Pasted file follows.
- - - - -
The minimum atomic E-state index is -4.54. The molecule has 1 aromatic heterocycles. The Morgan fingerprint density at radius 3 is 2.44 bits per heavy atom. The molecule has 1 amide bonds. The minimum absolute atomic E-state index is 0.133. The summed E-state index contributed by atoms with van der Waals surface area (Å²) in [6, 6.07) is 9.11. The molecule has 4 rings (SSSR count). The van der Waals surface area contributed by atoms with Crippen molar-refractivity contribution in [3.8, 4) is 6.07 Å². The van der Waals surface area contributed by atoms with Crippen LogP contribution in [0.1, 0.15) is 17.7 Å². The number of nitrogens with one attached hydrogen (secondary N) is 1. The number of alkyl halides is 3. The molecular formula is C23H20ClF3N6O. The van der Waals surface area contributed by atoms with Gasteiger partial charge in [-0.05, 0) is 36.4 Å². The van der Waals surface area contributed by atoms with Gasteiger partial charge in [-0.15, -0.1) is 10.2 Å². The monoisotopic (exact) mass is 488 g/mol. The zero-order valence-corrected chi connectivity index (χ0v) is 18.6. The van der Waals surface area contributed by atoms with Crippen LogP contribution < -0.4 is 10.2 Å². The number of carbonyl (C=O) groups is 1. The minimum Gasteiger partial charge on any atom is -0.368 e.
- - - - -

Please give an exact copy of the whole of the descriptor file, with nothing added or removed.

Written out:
The minimum atomic E-state index is -4.54. The molecule has 1 aromatic heterocycles. The Morgan fingerprint density at radius 3 is 2.44 bits per heavy atom. The molecule has 1 amide bonds. The minimum absolute atomic E-state index is 0.133. The summed E-state index contributed by atoms with van der Waals surface area (Å²) in [6, 6.07) is 9.11. The molecule has 4 rings (SSSR count). The van der Waals surface area contributed by atoms with Crippen molar-refractivity contribution in [3.8, 4) is 6.07 Å². The van der Waals surface area contributed by atoms with Crippen LogP contribution in [0.1, 0.15) is 17.7 Å². The number of nitrogens with one attached hydrogen (secondary N) is 1. The number of alkyl halides is 3. The molecular formula is C23H20ClF3N6O. The van der Waals surface area contributed by atoms with Gasteiger partial charge in [-0.05, 0) is 36.4 Å². The van der Waals surface area contributed by atoms with Gasteiger partial charge in [-0.15, -0.1) is 10.2 Å². The monoisotopic (exact) mass is 488 g/mol. The zero-order valence-corrected chi connectivity index (χ0v) is 18.6. The van der Waals surface area contributed by atoms with Crippen LogP contribution < -0.4 is 10.2 Å². The number of carbonyl (C=O) groups is 1. The minimum Gasteiger partial charge on any atom is -0.368 e.